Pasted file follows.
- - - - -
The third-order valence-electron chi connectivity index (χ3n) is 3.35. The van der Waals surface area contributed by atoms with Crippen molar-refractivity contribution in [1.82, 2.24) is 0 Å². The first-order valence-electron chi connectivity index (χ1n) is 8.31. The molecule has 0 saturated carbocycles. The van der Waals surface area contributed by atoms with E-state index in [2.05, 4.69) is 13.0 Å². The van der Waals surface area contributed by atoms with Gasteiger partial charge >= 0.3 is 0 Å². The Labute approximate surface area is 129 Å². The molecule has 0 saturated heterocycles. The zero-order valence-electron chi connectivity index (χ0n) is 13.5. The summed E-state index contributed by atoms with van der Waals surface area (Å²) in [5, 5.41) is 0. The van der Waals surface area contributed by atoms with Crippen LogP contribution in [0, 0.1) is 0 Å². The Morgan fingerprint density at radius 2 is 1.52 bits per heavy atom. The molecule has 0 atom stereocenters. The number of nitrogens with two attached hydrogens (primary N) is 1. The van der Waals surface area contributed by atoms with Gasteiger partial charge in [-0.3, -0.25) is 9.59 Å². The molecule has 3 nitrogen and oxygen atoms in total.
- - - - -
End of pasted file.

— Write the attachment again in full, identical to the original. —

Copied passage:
The third-order valence-electron chi connectivity index (χ3n) is 3.35. The van der Waals surface area contributed by atoms with Crippen molar-refractivity contribution in [1.82, 2.24) is 0 Å². The first-order valence-electron chi connectivity index (χ1n) is 8.31. The molecule has 0 saturated carbocycles. The van der Waals surface area contributed by atoms with E-state index in [2.05, 4.69) is 13.0 Å². The van der Waals surface area contributed by atoms with Gasteiger partial charge >= 0.3 is 0 Å². The Labute approximate surface area is 129 Å². The molecule has 0 saturated heterocycles. The zero-order valence-electron chi connectivity index (χ0n) is 13.5. The summed E-state index contributed by atoms with van der Waals surface area (Å²) in [5, 5.41) is 0. The van der Waals surface area contributed by atoms with Crippen LogP contribution in [0, 0.1) is 0 Å². The Morgan fingerprint density at radius 2 is 1.52 bits per heavy atom. The molecule has 0 atom stereocenters. The number of nitrogens with two attached hydrogens (primary N) is 1. The van der Waals surface area contributed by atoms with Gasteiger partial charge in [-0.3, -0.25) is 9.59 Å². The molecule has 3 nitrogen and oxygen atoms in total.